Saturday night in Paris it was the first day of curfew, one of the latest measures introduced by the French government to counter the coronavirus epidemic. The curfew will remain in effect for at least four weeks throughout the Île-de-France region, where Paris is located, as well as in the metropolitan areas of Lille, Rouen, Saint-Etienne, Toulouse, Lyon, Grenoble, Aix-Marseille and Montpellier . It starts at 9 pm and ends at 6 am the following day and provides for the closure of all restaurants, bars, cinemas and theaters, as well as a limitation on movement, for which a self-certification is required to move. So last night the streets and squares of the French capital were almost deserted, except for the police and military patrols.
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The government will try to extend the curfew to six weeks, but to do so it needs the favorable vote of the Parliament. When he announced the measure’s entry into force, French President Emmanuel Macron said it needed to allow the economy to function and to keep schools open.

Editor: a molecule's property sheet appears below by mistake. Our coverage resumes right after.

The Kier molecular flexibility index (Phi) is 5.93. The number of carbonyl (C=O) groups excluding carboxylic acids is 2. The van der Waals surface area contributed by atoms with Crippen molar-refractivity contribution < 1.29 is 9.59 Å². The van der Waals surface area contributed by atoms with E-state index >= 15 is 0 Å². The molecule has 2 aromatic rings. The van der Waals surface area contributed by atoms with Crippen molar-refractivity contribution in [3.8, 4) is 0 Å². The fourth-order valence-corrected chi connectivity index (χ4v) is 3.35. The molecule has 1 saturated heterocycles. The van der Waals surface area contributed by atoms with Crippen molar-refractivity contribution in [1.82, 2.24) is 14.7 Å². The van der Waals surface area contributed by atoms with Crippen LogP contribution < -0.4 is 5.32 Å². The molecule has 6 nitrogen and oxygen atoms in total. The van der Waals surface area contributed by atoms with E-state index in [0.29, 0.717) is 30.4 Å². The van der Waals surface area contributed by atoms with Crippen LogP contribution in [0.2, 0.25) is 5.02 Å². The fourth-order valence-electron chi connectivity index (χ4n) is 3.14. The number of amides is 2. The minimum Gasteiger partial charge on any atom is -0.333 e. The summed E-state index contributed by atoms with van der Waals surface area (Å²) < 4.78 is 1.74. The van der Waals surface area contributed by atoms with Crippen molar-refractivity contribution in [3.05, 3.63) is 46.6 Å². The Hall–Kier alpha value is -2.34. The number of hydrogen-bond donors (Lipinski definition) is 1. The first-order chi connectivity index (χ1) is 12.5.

It is the first time that a curfew has been adopted in France for health reasons. The last time it was introduced – in many large cities but not in Paris – dates back to 2005, in the period of the uprisings in the suburbs: the then Prime Minister Dominique de Villepin had been heavily criticized for the decision given that historically the curfew had been used only in times of war. The last time it was adopted in Paris dates back to October 1961, during the Algerian War of Independence, but at the time it only concerned the “French Muslims” and was decided to prevent violent actions by the Algerian National Liberation Front. .